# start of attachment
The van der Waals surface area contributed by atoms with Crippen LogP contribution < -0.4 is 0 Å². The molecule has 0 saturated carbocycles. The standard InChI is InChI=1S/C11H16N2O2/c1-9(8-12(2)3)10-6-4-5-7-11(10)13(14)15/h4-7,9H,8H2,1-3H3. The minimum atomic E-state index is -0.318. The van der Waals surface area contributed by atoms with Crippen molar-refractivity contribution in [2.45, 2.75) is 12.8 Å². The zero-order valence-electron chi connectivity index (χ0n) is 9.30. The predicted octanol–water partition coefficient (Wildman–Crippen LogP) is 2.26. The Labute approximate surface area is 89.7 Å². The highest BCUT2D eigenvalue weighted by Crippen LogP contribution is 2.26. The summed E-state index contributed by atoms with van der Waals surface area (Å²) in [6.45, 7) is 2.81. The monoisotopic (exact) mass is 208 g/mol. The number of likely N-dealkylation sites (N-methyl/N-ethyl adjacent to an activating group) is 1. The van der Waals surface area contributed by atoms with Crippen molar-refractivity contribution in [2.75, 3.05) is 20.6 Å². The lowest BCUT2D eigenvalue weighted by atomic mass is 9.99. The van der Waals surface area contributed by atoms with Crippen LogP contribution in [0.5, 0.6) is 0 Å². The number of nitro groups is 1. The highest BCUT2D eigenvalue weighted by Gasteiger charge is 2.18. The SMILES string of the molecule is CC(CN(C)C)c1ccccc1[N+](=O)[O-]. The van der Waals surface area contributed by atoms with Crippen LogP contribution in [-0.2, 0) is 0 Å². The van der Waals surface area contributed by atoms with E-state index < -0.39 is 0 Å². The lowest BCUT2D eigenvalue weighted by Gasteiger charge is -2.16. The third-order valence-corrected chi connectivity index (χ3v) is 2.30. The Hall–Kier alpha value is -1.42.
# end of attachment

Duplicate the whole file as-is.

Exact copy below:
The van der Waals surface area contributed by atoms with Crippen LogP contribution < -0.4 is 0 Å². The molecule has 0 saturated carbocycles. The standard InChI is InChI=1S/C11H16N2O2/c1-9(8-12(2)3)10-6-4-5-7-11(10)13(14)15/h4-7,9H,8H2,1-3H3. The minimum atomic E-state index is -0.318. The van der Waals surface area contributed by atoms with Crippen molar-refractivity contribution in [2.45, 2.75) is 12.8 Å². The zero-order valence-electron chi connectivity index (χ0n) is 9.30. The predicted octanol–water partition coefficient (Wildman–Crippen LogP) is 2.26. The Labute approximate surface area is 89.7 Å². The highest BCUT2D eigenvalue weighted by Crippen LogP contribution is 2.26. The summed E-state index contributed by atoms with van der Waals surface area (Å²) in [6.45, 7) is 2.81. The monoisotopic (exact) mass is 208 g/mol. The number of likely N-dealkylation sites (N-methyl/N-ethyl adjacent to an activating group) is 1. The van der Waals surface area contributed by atoms with Crippen molar-refractivity contribution in [2.75, 3.05) is 20.6 Å². The lowest BCUT2D eigenvalue weighted by atomic mass is 9.99. The van der Waals surface area contributed by atoms with Crippen LogP contribution in [0.5, 0.6) is 0 Å². The number of nitro groups is 1. The highest BCUT2D eigenvalue weighted by Gasteiger charge is 2.18. The SMILES string of the molecule is CC(CN(C)C)c1ccccc1[N+](=O)[O-]. The van der Waals surface area contributed by atoms with Crippen LogP contribution in [-0.2, 0) is 0 Å². The van der Waals surface area contributed by atoms with E-state index < -0.39 is 0 Å². The lowest BCUT2D eigenvalue weighted by Gasteiger charge is -2.16. The third-order valence-corrected chi connectivity index (χ3v) is 2.30. The Hall–Kier alpha value is -1.42.